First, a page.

Repaying This State Borrowing Goes Up in Smoke

Jon Coupal
President of the Howard Jarvis Taxpayers Association

Sacramento politicians and Japanese censors during WWII share a similar philosophy — they do their best to prevent the public from learning of their leaders’ mistakes.

The turning point of WWII in the Pacific was the battle of Midway where the Japanese fleet suffered a catastrophic defeat with the loss of four aircraft carriers. The response of Japanese officials was to announce a victory.

Seventy years later, Sacramento officials deal with failure in much the same way. Here, thanks to research by California Watch, a project of the nonprofit Center for Investigative Reporting, is some bad news the politicians do not want you to know.

A major bond rating agency is warning that California may not be able to repay $4 billion borrowed against the ten year old settlement with tobacco companies that would pay states approximately $246 billion over a 25-year period to compensate for tobacco-related health care costs. The problem? The money was not guaranteed, but tied to tobacco sales, and the number of smokers is declining more rapidly than anticipated.

After the agreement was finalized, state and some local governments issued $16 billion in bonds against California’s share of the anticipated revenue, a process known by insiders as “securitization.” This allowed Gov. Gray Davis and other officials to continue to ramp up spending, without having to deal with growing deficits. It was the J. Wellington Wimpy — Popeye’s buddy — approach to government finance, “I’ll gladly pay you on Tuesday for a hamburger today.” Now we are finding that all the hamburgers have been eaten and California taxpayers may be on the hook for billions of dollars borrowed against phantom tobacco receipts.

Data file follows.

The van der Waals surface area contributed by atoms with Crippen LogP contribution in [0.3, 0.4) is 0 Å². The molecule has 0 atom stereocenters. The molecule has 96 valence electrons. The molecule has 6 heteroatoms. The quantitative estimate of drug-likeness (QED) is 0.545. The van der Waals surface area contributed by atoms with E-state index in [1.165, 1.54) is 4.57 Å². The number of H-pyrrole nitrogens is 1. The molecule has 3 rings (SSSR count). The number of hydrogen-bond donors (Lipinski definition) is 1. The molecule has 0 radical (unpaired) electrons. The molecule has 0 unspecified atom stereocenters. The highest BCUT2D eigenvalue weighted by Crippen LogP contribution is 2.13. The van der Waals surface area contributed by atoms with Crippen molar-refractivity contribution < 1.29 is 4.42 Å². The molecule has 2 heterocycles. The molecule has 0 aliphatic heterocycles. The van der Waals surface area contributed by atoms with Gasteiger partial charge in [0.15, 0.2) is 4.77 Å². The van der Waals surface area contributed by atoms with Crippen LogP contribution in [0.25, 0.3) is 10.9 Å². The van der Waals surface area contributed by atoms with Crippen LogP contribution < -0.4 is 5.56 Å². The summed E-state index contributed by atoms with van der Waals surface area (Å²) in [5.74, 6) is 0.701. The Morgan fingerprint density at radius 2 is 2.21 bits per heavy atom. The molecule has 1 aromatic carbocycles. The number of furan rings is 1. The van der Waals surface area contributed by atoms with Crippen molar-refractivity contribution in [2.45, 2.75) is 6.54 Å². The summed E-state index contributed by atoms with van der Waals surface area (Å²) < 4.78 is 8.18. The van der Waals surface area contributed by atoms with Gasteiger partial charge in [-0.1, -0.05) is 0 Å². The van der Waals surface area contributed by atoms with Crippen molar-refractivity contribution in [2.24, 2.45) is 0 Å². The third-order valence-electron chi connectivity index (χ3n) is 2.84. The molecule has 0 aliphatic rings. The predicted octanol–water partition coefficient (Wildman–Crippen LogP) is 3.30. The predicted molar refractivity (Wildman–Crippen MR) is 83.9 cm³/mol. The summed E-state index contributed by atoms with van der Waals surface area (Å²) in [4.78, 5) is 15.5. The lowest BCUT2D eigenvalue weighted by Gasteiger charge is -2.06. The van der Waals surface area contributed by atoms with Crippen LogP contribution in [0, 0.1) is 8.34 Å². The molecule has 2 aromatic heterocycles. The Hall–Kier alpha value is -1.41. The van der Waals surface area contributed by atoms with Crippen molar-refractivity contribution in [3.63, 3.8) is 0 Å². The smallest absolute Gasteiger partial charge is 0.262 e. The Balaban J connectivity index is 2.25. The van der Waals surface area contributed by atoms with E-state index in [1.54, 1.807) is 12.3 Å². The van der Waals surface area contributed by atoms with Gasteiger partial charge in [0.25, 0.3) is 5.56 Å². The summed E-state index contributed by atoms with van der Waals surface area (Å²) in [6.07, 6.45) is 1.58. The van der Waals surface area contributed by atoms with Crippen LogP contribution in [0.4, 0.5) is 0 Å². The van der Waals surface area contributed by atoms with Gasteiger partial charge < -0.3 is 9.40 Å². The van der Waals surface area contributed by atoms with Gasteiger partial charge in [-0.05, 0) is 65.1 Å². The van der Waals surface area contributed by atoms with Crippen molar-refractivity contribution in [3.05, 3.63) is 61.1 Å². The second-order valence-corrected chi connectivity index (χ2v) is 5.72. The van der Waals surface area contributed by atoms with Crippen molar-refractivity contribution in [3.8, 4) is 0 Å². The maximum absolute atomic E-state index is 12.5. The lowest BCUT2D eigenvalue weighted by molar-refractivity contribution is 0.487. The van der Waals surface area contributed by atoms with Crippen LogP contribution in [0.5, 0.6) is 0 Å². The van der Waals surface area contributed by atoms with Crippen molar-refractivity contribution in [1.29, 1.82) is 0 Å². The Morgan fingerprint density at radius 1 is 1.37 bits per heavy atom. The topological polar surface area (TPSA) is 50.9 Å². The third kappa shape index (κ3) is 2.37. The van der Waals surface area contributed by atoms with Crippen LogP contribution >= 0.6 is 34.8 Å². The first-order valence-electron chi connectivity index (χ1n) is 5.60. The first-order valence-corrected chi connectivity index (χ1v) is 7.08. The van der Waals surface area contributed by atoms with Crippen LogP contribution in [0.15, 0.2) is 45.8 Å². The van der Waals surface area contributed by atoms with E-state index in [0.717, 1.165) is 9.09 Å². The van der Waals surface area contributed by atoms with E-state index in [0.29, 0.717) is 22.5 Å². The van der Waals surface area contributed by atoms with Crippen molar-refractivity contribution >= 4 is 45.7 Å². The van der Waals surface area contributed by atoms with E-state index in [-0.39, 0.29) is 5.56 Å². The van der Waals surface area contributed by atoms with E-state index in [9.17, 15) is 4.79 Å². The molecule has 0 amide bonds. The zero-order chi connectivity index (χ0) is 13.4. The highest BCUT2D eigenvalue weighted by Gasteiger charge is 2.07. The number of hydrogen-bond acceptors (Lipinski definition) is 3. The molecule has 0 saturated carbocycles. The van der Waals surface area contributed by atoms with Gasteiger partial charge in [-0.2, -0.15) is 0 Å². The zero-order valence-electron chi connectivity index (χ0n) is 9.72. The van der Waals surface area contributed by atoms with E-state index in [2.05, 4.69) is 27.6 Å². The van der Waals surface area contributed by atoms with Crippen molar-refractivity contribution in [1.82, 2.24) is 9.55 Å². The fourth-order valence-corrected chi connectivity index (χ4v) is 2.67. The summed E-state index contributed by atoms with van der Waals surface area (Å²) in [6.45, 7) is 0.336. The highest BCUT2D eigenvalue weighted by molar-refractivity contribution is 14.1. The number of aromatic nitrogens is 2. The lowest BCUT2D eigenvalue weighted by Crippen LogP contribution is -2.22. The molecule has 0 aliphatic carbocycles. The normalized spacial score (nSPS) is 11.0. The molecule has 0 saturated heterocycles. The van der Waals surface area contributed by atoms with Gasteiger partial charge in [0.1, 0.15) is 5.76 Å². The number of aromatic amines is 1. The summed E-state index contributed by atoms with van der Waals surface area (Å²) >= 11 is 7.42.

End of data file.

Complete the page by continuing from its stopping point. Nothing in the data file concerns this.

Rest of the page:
In a rational world, this would be called a failure by government and the public would be alerted, but Sacramento is quiet about this problem because this approach to papering over deficits is not unusual. Rather than limit spending so that it is line with realistic revenue expectations, the political class is constantly searching for gimmicks.

In 2009, Gov. Arnold Schwarzenegger worked with the Legislature to develop a complex measure, Proposition 1C, to securitize lottery revenue and advance the state $5 billion. Fortunately, voters saw through the scam, and rejected this along with the $16 billion in higher taxes that appeared on the same ballot.

And, in his last year in office, Schwarzenegger pushed to sell a number of state buildings. The idea was to sell the buildings for cash now, and rent them back. The long term implications were so expensive to taxpayers that the Office of the Legislative Analyst said it would be much cheaper to issue bonds to raise the desired revenue and, after Gov. Brown was sworn in, he put an end to this ill-conceived effort.

The lesson here, of course, is that there is no free money. Whenever officials engage in securitization of revenue or assets, you can bet that the long term impact on taxpayers will be negative. When securitization takes place, with a resulting temporary infusion of cash, the politicians will declare victory and claim it is the result of their good stewardship of government. However, when the bill comes due for their malfeasance, they are nowhere to be found.

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